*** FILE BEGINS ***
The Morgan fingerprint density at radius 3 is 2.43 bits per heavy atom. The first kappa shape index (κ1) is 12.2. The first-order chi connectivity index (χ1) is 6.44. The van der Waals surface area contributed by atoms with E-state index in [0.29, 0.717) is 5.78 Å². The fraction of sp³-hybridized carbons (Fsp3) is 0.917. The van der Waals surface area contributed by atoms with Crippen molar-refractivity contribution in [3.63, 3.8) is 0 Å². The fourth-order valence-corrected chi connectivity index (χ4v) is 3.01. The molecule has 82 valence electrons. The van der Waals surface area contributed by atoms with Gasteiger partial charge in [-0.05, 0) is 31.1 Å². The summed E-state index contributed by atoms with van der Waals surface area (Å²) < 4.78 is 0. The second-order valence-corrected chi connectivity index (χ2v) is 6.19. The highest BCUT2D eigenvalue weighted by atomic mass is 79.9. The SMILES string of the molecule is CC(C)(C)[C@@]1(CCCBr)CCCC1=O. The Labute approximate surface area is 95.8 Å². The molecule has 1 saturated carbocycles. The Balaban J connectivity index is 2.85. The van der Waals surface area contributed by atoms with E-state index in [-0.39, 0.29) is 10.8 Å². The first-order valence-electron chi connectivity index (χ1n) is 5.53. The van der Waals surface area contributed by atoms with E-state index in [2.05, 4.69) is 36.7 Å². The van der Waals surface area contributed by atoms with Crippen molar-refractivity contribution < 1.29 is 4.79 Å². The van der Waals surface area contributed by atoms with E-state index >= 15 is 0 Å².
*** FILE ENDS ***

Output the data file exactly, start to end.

The Morgan fingerprint density at radius 3 is 2.43 bits per heavy atom. The first kappa shape index (κ1) is 12.2. The first-order chi connectivity index (χ1) is 6.44. The van der Waals surface area contributed by atoms with E-state index in [0.29, 0.717) is 5.78 Å². The fraction of sp³-hybridized carbons (Fsp3) is 0.917. The van der Waals surface area contributed by atoms with Crippen molar-refractivity contribution in [3.63, 3.8) is 0 Å². The fourth-order valence-corrected chi connectivity index (χ4v) is 3.01. The molecule has 82 valence electrons. The van der Waals surface area contributed by atoms with Gasteiger partial charge in [-0.05, 0) is 31.1 Å². The summed E-state index contributed by atoms with van der Waals surface area (Å²) < 4.78 is 0. The second-order valence-corrected chi connectivity index (χ2v) is 6.19. The highest BCUT2D eigenvalue weighted by atomic mass is 79.9. The SMILES string of the molecule is CC(C)(C)[C@@]1(CCCBr)CCCC1=O. The Labute approximate surface area is 95.8 Å². The molecule has 1 saturated carbocycles. The Balaban J connectivity index is 2.85. The van der Waals surface area contributed by atoms with E-state index in [-0.39, 0.29) is 10.8 Å². The first-order valence-electron chi connectivity index (χ1n) is 5.53. The van der Waals surface area contributed by atoms with E-state index in [2.05, 4.69) is 36.7 Å². The van der Waals surface area contributed by atoms with Crippen molar-refractivity contribution < 1.29 is 4.79 Å². The van der Waals surface area contributed by atoms with E-state index >= 15 is 0 Å².